Negri’s trade card of the Pot and Pineapple with his description of his shop’s offerings.

The first references to making ice cream harken back to ancient Rome and China. By the mid 18th century, French, Italian, and British chefs had published cookbooks with recipes for ices and ice creams. Specialty confectioner’s shops that offered ices and ice cream began to pop up in London: the most famous of these became to be known as Gunter’s Tea Shop, which survived in one form or another until quite recently.

pot and pineapple detail negri

Detail of the pineapple in Negri’s trade card

In 1757 an Italian pastry cook named Domenico Negri opened a confectionery shop at 7-8 Berkeley Square under the sign of “The Pot and Pineapple”. At that time, the pineapple was a symbol of luxury and used extensively as a logo for confectioners. Negri’s impressive trade card not only featured a pineapple, but it advertised that he was in the business of making English, French, and Italian wet and dry sweetmeats. The confectioner’s art required as much precision and craft as a sculptor or silversmith. Equipment for refining sugar resembled those of a foundry, including specialized pans for melting, devices that calibrated heating and cooling, and a variety of molds to create shapes for chilled custards and ice cream, frozen mousses, jellied fruit, and candies and caramels. Negri’s shop sold

Cedrati and Bergamot Chips, Naples … Syrup of Capilaire, orgeate and Marsh mallow … All sorts of Ice, Fruits and Creams in the best Italian manner’. It also sold diavolini, or little icing-sugar drops scented with violet, barberry, peppermint, chocolate and neroli made from the blossom of bitter orange. For those who could not stretch to the luxury of shop-bought produce but who could afford a book of recipes, a long struggle with the complexities of sugar science ensued.” – Taste, Kate Culquohon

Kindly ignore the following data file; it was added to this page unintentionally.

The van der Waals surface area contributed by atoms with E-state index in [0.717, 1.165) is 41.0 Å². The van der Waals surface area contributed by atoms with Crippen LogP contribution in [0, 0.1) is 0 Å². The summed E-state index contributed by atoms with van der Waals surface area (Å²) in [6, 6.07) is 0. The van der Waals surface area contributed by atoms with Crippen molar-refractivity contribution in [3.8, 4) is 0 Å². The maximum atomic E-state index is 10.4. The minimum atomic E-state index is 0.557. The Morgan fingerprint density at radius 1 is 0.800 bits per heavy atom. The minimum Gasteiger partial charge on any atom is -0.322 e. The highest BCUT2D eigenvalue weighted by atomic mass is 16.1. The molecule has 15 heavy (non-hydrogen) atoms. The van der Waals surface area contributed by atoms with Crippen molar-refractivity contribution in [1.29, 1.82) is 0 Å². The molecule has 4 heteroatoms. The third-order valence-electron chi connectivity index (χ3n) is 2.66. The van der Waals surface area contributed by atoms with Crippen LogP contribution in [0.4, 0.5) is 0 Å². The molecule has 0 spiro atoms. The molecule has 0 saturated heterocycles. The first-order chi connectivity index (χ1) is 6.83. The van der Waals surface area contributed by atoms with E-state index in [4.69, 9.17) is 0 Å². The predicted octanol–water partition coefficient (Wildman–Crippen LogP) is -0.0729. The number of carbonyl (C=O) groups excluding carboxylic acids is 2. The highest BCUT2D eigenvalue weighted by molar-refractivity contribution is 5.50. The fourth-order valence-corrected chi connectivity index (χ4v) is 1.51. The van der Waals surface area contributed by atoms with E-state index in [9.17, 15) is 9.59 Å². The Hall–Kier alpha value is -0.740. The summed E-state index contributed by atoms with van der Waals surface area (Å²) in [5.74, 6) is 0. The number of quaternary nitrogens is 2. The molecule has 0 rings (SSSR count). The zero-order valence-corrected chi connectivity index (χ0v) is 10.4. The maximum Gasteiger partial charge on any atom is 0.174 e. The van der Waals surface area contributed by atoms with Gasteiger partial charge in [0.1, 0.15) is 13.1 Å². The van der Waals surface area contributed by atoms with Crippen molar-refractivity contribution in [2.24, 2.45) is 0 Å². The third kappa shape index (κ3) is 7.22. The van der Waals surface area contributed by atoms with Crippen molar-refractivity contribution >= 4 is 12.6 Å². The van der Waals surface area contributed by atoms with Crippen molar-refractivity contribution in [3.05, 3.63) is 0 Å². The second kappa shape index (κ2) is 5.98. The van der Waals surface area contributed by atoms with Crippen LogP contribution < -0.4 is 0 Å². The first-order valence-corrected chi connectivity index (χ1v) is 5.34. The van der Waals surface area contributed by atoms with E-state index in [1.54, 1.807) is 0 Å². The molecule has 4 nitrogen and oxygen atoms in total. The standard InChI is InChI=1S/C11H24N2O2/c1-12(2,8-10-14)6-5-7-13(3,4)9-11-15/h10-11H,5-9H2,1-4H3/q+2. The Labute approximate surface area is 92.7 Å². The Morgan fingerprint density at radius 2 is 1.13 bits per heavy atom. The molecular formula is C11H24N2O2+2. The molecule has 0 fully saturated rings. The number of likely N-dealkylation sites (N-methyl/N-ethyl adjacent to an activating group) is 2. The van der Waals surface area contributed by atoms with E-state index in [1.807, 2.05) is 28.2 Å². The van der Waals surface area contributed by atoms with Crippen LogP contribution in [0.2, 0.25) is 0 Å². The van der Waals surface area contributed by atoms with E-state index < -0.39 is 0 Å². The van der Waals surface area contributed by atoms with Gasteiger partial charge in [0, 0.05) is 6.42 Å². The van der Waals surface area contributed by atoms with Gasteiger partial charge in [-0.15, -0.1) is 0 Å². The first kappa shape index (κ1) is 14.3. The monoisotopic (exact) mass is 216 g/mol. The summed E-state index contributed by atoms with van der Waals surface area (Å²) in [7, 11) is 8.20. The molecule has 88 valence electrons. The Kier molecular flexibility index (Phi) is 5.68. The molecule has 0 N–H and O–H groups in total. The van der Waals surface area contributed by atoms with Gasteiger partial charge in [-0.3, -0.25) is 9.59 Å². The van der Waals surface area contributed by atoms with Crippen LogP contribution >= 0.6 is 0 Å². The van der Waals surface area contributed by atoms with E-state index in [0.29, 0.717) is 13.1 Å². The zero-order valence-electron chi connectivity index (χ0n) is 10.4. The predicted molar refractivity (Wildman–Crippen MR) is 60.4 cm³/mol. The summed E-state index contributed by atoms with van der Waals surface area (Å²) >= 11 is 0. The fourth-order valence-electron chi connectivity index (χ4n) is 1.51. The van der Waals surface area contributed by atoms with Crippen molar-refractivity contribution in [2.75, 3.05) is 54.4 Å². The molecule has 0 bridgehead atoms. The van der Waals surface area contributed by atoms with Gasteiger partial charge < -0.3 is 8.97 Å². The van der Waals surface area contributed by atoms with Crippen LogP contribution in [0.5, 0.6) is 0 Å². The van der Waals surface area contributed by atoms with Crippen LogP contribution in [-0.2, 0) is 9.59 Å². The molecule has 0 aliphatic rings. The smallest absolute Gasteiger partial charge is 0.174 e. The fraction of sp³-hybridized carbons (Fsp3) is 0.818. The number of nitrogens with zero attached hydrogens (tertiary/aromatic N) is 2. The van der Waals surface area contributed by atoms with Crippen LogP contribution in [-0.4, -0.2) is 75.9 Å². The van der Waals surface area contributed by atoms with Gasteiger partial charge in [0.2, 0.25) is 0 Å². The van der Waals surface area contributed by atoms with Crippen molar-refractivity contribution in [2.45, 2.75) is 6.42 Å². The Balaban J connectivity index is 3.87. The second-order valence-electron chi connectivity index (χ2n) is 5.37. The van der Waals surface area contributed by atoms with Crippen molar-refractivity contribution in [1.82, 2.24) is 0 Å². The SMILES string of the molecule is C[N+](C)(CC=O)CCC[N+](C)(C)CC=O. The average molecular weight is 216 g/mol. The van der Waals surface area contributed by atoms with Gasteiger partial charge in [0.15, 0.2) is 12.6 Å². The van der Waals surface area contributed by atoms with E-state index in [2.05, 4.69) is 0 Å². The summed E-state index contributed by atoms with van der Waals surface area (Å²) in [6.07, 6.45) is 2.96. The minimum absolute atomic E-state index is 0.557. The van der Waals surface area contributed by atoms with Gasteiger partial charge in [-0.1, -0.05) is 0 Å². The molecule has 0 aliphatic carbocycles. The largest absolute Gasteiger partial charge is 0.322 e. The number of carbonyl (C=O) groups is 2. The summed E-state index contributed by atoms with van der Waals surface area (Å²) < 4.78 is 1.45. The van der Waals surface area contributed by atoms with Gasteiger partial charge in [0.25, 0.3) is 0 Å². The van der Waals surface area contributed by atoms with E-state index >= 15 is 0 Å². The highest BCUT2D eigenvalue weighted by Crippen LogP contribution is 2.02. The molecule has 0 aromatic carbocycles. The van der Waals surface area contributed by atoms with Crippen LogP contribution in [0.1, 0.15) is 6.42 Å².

Detail of a James Gillray cartoon of soldiers eating  in a confectioner's shops, 1797. Image @Library of Congress

No Regency image of The Pot and Pineapple or Gunter’s exists. This is a detail of a James Gillray cartoon of soldiers eating in a confectioner’s shops, 1797. Image @Library of Congress

As the chefs of the era attest in their recipes, the taste in ice cream seemed to change with each generation. M. Emy made a glace de creme aux fromages that was flavored with grated parmesan and Gruyere cheeses. Joseph Gillier made an artichoke ice cream and a fromage de parmesan with grated Parmesan, coriander, cinnamon, and cloves frozen in a mold shaped like a wedge of parmesan cheese.